Caught in the Net: An LA woman back with seconds

 

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The Independent Culture

Nite Jewel's second album, One Second of Love, will be released on 5 March. Back in October we got our first taste from the record in the form of "She's Always Watching You", which was also included on a 7-inch release made available last week.

Now we get another offering from the forthcoming album by the LA native in the shape of the title track. Here, Ramona Gonzalez, the woman behind the retro-futurist music, lays out some stark synth lines and electro beats alongside her pristine, high-pitched vocals. It's streaming on her label Secretly Canadian's Soundcloud at ind.pn/vYqGMt. The two tracks and one more are also streaming at nitejewel.com.

In ecstasies over Marienbad

Last week, the Twitter feed of the music site Yours Truly (@yourstrulysf) put out the following utterance: "currently crushing on... http://fb.me/ 17Sc9MVs0". The link led to a song on the Soundcloud page of the label RVNG Intl by Julia Holter called "Marienbad". It's a wonderfully multi-layered piece of minimalist chamber-pop: multiple vocals and harmonies build on each other, sparse instrumentation is gradually added, and it all slowly builds to something really memorable. It's from the American artist's upcoming album Ekstasis, released in March.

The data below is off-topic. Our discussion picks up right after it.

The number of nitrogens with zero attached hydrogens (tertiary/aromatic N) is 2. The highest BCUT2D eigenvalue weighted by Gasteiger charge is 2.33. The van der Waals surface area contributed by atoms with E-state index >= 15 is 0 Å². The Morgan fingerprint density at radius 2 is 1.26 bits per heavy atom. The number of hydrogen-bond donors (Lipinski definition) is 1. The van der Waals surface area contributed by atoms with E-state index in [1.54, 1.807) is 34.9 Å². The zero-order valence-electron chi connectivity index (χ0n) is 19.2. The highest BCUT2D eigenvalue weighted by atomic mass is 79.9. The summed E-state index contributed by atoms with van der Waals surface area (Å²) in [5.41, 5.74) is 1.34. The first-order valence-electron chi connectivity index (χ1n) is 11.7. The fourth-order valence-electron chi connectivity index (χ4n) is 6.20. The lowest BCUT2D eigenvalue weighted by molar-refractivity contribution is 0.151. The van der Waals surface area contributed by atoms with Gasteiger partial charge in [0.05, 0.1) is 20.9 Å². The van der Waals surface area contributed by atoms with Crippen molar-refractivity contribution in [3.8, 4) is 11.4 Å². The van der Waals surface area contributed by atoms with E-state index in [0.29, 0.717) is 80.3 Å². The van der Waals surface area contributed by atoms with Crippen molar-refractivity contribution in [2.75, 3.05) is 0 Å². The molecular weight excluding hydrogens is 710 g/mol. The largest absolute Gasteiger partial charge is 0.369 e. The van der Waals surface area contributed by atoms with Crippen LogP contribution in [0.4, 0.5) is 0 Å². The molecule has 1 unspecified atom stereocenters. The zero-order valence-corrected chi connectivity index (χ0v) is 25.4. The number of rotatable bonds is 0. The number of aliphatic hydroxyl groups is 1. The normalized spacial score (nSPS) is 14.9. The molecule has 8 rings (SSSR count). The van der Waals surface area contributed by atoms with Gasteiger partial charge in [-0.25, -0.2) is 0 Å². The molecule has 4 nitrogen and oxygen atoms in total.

Peaking behind the curtain

Out of the blue, when I discovered Peaking Lights' album 936 on its re-release on Weird World Records last month, it became one of my favourites of the year. Their brand of dark synths, guitars, electro, krautrock and dub experimentation remains intoxicating. A new short film sheds some more light on the husband-and-wife duo, Aaron Coyes and Indra Dunis, catching them in the studio, at home and in concert – there are some cameos, too, from their newly born child Mikko. Watch it at youtu.be/mFVCe1-o9Ew.

Covers that ought to be covered up

From here to the end of December, you won't be able to move for best-of music lists. While all the list-making can become pointless, some entertainment can be found. Pitchfork.com, no slouches when it comes to churning out lists, always produce my favourite end-of-year list: the worst album covers, selecting "the 20 most disgusting, stupefying, or just-plain-dumb covers of the year" (ind.pn/vc4cGi). With everyone from Brian Wilson and Jane's Addiction to T Pain and William Shatner included, it's quite a sight. My favourites are the cover for Gross Magic's Teen Jamz, which seems to channel the opening credits from 1990s teen sitcom Saved by the Bell, and Scott Weiland's horrendous Christmas crooner look for The Most Wonderful Time of Year. Be afraid.

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